All About Trey

Life, Travel, Adventure

Class Warfare

No one really talks about it, but it's there. In the concrete and the abstract. If you want statistics, there are plenty that talk about the widening gap between the haves and have nots in our society. The rich keep getting richer and the poor keep getting poorer.

I asked a friend of mine in San Francisco where was a good area to stay when I go there in September. His response is eloquent and poignent:

"Union Square West would be your second choice, but it is a distant second because the further southwest you go from the Square the more you enter The Hood. Seriously. Crack available on most street corners, 24 hours a day. Look for the miscellaneous little Hispanic woman, who frequently employs a little 12 year-old brother as delivery man. Sad on the one hand, but also pretty incredible that six blocks from the Westin St. Francis is a segment of our population whose quality of life leaves much to be desired, and whose poor life choices only make things worse for them. In America today there does not seem to be quite the opportunities to escape one's economic heritage, and some people whose skin is the wrong color appear to be just giving up--without actually killing themselves. Meanwhile, at the Cheesecake Factory on the roof of Macy's, Marin County residents in the city for a shopping day at Tiffany's and Neiman-Marcus have parked their Mercedes-Benzes in the Union Square garage, and are unwrapping the boxes and bags that were so carefully wrapped for them just minutes before. They are comparing what they got compared to what their friends or family members already have. And they are talking about the 2006 model of some luxury automobile. And they are wearing real designer sunglasses, confident that their Visa card can solve just about any problem."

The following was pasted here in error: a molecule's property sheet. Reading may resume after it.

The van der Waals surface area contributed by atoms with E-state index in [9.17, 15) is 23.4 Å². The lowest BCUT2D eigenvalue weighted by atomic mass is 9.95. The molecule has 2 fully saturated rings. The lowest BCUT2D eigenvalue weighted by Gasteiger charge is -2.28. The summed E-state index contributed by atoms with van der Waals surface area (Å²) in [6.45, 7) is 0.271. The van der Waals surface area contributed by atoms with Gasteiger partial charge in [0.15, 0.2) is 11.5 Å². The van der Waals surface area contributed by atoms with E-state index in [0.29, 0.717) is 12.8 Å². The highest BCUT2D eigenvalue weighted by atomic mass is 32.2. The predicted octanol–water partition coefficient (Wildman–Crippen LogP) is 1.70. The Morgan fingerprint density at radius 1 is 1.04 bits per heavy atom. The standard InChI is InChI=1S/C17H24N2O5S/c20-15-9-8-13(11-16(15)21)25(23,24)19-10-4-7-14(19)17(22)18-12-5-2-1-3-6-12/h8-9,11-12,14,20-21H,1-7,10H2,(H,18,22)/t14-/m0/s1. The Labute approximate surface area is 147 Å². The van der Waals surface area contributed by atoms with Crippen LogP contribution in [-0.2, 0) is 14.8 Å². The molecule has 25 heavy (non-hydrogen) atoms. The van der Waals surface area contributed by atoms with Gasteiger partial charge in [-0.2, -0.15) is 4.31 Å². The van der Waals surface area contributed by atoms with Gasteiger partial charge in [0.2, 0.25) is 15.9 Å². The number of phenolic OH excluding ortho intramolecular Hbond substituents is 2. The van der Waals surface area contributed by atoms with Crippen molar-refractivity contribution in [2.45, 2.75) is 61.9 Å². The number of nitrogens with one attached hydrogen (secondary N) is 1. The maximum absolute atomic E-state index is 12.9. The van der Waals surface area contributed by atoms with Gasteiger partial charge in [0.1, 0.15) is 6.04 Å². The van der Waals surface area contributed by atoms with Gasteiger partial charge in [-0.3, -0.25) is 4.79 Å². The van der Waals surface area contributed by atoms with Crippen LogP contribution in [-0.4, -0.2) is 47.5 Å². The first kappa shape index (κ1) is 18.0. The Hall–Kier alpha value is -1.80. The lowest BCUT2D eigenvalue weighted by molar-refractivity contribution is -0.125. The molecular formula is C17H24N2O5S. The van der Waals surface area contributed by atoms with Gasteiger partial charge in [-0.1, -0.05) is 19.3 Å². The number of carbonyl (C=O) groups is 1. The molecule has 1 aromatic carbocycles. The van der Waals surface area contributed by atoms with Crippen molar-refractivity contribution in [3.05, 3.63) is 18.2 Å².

Living where I do, I see that same disconnect between the haves and the haves not. I realize, and am very thankful that I'm in the haves category. But as I walk by the latino day workers who are sitting along the wall of the McCormick paint store waiting for a chance at some work, I realize that this is really a problem.

Is it the government's responsibility to help these people? Maybe not give them jobs, but what about job training? Stuff like that? Basically, the government shouldn't make it harder for them. And the government shouldn't be making the difference between the haves and the have nots even larger. Can someone please explain to me the HUGE tax breaks for the oil companies in the Energy Bill that was just passed? Exxon/Mobils profits (profits! not revenue!) jumped 32% in the second quarter of this year. 32%. And they need tax breaks? Or this is just the government helping the rich get richer? Or should I say, the ultra rich get insanely rich?

*okay, the next post will be up beat and funny. I promise!*